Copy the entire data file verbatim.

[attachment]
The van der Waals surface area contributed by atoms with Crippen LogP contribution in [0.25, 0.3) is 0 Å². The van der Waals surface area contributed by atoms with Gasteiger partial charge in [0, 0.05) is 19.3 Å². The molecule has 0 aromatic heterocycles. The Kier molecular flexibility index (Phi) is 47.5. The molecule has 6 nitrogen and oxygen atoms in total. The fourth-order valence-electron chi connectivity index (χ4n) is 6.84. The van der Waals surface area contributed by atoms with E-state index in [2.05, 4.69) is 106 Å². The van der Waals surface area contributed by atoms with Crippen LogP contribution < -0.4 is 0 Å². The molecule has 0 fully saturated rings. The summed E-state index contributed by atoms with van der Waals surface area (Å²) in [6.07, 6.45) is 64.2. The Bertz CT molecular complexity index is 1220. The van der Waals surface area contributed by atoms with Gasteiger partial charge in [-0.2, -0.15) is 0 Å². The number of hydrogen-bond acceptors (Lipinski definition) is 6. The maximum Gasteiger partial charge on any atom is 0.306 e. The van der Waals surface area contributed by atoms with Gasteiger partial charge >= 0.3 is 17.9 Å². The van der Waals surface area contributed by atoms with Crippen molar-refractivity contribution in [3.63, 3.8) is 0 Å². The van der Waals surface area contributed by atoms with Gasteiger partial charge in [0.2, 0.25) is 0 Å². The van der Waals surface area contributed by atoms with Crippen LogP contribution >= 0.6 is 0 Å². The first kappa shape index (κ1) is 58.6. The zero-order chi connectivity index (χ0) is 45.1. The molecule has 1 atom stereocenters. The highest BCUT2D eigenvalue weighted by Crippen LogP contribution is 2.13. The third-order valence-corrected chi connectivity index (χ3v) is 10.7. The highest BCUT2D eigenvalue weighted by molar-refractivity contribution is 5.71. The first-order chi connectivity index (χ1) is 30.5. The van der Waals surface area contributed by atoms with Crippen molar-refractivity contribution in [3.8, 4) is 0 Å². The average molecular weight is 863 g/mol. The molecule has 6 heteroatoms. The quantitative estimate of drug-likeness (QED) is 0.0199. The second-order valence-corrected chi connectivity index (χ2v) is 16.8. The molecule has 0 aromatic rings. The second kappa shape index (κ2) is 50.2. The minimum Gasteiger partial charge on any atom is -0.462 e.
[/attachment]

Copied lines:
The van der Waals surface area contributed by atoms with Crippen LogP contribution in [0.25, 0.3) is 0 Å². The van der Waals surface area contributed by atoms with Gasteiger partial charge in [0, 0.05) is 19.3 Å². The molecule has 0 aromatic heterocycles. The Kier molecular flexibility index (Phi) is 47.5. The molecule has 6 nitrogen and oxygen atoms in total. The fourth-order valence-electron chi connectivity index (χ4n) is 6.84. The van der Waals surface area contributed by atoms with E-state index in [2.05, 4.69) is 106 Å². The van der Waals surface area contributed by atoms with Crippen LogP contribution < -0.4 is 0 Å². The molecule has 0 fully saturated rings. The summed E-state index contributed by atoms with van der Waals surface area (Å²) in [6.07, 6.45) is 64.2. The Bertz CT molecular complexity index is 1220. The van der Waals surface area contributed by atoms with Gasteiger partial charge in [-0.2, -0.15) is 0 Å². The number of hydrogen-bond acceptors (Lipinski definition) is 6. The maximum Gasteiger partial charge on any atom is 0.306 e. The van der Waals surface area contributed by atoms with Gasteiger partial charge >= 0.3 is 17.9 Å². The van der Waals surface area contributed by atoms with Crippen molar-refractivity contribution in [3.63, 3.8) is 0 Å². The van der Waals surface area contributed by atoms with Gasteiger partial charge in [0.2, 0.25) is 0 Å². The van der Waals surface area contributed by atoms with Crippen LogP contribution >= 0.6 is 0 Å². The first kappa shape index (κ1) is 58.6. The zero-order chi connectivity index (χ0) is 45.1. The molecule has 1 atom stereocenters. The highest BCUT2D eigenvalue weighted by Crippen LogP contribution is 2.13. The third-order valence-corrected chi connectivity index (χ3v) is 10.7. The highest BCUT2D eigenvalue weighted by molar-refractivity contribution is 5.71. The first-order chi connectivity index (χ1) is 30.5. The van der Waals surface area contributed by atoms with Crippen molar-refractivity contribution in [3.8, 4) is 0 Å². The average molecular weight is 863 g/mol. The molecule has 6 heteroatoms. The quantitative estimate of drug-likeness (QED) is 0.0199. The second-order valence-corrected chi connectivity index (χ2v) is 16.8. The molecule has 0 aromatic rings. The second kappa shape index (κ2) is 50.2. The minimum Gasteiger partial charge on any atom is -0.462 e.